"The Cask Of Amontillado.” A man takes cold, calculated revenge on a noble whom he perceives has insults him, walling the poor guy up in a catacomb. Very creepy, especially the part where he echoes the noble’s screams. [read three times]
"The Tell-Tale Heart.” A elderly man with a cloudy eye is murdered by (presumably) his caretaker. This reading really brought home how bat-shit insane the murderer is: he takes a full hour to put his head in the door. The themes of guilt and paranoia run deep here. Deservedly a classic. [read twice]
"The Fall of the House Of Usher.” A new Poe story to me. A man comes to visit a childhood friend, Roderick Usher, and finds him suffering from a possibly mental illness that makes him react in horror to most light and sounds. His twin sister is also suffering from catalepsy. She dies, and they entomb her in the house, but that’s when the really morbid stuff starts happening. This story is just pure Gothic horror. There doesn’t seem to be any kind of allegory or meaning here, just a portrait of supernatural fear (the house seems to be almost sentient). It’s written in an extremely lofty style, making it rather inaccessible to the casual reader, so it lacks the emotional punch of the previous two stories. Still, it’s a spooky tale.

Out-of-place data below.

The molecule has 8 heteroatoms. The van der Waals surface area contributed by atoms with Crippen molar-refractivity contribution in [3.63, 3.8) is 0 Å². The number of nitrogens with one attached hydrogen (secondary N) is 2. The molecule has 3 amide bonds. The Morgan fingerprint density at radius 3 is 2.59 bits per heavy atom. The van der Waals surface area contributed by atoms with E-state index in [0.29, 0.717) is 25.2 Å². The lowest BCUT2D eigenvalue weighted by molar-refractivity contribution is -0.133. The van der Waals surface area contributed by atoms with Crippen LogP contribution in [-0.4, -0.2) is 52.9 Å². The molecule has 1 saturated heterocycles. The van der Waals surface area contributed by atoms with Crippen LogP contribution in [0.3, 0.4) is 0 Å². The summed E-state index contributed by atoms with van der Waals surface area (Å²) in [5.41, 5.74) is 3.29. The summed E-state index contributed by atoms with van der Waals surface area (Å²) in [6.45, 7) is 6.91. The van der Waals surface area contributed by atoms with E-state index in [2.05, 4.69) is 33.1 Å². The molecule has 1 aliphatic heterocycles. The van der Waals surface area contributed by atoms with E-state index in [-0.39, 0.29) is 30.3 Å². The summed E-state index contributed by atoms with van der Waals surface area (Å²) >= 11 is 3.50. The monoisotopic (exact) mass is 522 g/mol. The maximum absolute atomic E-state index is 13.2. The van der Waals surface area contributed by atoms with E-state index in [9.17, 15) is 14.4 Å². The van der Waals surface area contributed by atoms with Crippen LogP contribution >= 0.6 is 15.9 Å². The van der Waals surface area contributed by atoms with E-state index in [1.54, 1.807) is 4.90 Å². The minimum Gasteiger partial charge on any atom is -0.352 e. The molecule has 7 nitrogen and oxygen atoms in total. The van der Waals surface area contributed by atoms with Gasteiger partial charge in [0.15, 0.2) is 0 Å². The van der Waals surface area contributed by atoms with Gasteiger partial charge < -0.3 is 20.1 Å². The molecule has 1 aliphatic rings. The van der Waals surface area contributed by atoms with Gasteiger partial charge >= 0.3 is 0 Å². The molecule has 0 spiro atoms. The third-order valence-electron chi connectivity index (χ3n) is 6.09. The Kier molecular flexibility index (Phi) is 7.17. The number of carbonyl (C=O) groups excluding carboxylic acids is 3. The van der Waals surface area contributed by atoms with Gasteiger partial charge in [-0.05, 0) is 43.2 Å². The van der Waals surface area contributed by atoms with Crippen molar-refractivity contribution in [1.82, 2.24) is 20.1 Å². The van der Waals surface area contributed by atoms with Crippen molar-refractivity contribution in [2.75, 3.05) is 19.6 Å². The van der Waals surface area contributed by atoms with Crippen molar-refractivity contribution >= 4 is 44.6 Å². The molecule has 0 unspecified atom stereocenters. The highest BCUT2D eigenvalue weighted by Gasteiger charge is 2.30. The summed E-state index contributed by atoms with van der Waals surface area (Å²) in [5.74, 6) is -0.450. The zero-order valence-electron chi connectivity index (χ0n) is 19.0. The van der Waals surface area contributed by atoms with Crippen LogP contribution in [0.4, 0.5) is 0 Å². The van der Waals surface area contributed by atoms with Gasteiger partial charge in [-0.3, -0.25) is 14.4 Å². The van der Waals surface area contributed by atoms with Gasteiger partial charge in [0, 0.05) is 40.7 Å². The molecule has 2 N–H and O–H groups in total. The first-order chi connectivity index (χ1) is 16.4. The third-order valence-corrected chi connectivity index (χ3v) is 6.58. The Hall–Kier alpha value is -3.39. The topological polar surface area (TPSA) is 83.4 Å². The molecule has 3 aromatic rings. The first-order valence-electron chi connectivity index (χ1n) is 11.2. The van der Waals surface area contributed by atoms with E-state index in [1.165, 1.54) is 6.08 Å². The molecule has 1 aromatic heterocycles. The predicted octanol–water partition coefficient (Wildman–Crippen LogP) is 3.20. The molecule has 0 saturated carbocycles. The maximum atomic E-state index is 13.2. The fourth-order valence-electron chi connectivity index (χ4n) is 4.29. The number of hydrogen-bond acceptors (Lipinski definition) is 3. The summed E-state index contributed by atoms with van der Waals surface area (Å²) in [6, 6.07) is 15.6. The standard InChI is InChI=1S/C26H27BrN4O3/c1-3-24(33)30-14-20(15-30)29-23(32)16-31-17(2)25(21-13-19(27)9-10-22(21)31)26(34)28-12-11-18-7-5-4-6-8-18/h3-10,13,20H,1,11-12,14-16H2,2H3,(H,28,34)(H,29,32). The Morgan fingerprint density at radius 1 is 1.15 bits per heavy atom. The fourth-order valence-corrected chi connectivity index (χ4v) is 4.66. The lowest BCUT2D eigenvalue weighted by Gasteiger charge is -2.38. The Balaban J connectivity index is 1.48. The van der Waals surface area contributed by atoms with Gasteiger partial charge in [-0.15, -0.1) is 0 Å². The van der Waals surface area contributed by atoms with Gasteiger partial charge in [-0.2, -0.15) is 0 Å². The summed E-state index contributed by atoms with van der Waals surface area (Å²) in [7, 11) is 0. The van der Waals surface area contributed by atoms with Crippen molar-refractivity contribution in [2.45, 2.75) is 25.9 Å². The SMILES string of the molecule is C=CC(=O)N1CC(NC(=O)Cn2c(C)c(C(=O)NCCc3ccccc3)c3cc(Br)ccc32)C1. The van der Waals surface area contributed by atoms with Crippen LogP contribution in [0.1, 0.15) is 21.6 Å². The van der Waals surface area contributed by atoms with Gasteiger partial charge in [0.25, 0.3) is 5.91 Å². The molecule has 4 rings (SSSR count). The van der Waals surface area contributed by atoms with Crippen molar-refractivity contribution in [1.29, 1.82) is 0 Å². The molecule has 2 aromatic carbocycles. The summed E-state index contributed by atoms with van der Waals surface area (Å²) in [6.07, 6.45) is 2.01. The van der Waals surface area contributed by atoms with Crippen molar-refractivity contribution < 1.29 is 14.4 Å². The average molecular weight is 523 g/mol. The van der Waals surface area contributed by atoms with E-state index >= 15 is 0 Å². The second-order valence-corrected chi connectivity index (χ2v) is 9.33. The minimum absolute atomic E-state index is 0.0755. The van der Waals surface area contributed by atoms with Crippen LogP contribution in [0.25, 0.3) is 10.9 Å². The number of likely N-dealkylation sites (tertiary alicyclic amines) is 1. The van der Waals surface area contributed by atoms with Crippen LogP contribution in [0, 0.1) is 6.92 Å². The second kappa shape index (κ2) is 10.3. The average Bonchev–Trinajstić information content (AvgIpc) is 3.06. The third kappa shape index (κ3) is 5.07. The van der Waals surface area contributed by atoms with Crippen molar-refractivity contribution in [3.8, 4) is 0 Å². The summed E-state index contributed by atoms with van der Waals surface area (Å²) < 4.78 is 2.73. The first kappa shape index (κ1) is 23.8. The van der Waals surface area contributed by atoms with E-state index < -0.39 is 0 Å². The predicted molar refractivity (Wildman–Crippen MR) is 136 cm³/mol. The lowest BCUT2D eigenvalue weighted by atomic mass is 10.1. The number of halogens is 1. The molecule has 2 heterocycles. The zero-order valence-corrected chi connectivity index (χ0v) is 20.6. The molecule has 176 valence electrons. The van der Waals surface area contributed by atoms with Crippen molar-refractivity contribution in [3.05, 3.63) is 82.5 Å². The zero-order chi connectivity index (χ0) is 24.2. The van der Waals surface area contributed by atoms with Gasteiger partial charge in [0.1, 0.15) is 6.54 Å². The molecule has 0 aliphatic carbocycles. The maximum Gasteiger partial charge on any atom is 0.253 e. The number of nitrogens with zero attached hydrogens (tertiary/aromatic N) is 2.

"The Black Cat.” A man, once known for his kind disposition, is corrupted by drink and kills one of his pets, a cat. Disaster and murder follow, capped by an ending very similar to “The Tell-Tale Heart,” except with a more gruesome twist. Though this story isn’t narratively tight as the former, I found it just as compelling. It talks of the overpowering spirit of perverseness, doing “wrong for the wrong's sake only,” in all people. It mixture of the fantastic (the cat’s shadow on their burned house) and the mundane (drunken dissolution) is also appealing. Terrific and creepy as hell.
"Berenice.” Possibly the most pointlessly gory of Poe’s tales. A man suffering from spells of obsession on minor details becomes fixated on the teeth of his cousin, Berenice, who, though once athletic and merry, has succumbed to a degenerative disease. So he removes them while she’s still alive. Apparently, Poe himself said this story crossed the line of good taste.
“The Man Who Was All Used Up.” A rather humorous piece; the narrator meets a general famed for his bravery and is foiled at every turn when he tries to find out details. Finally, he goes to the general himself, only to find that scalping and the removing of limbs was only the start of what those savages did to him. Not brutally told, this is a light story, and it was amusing, thought he constant repetitions of the interlocutors grated after a bit.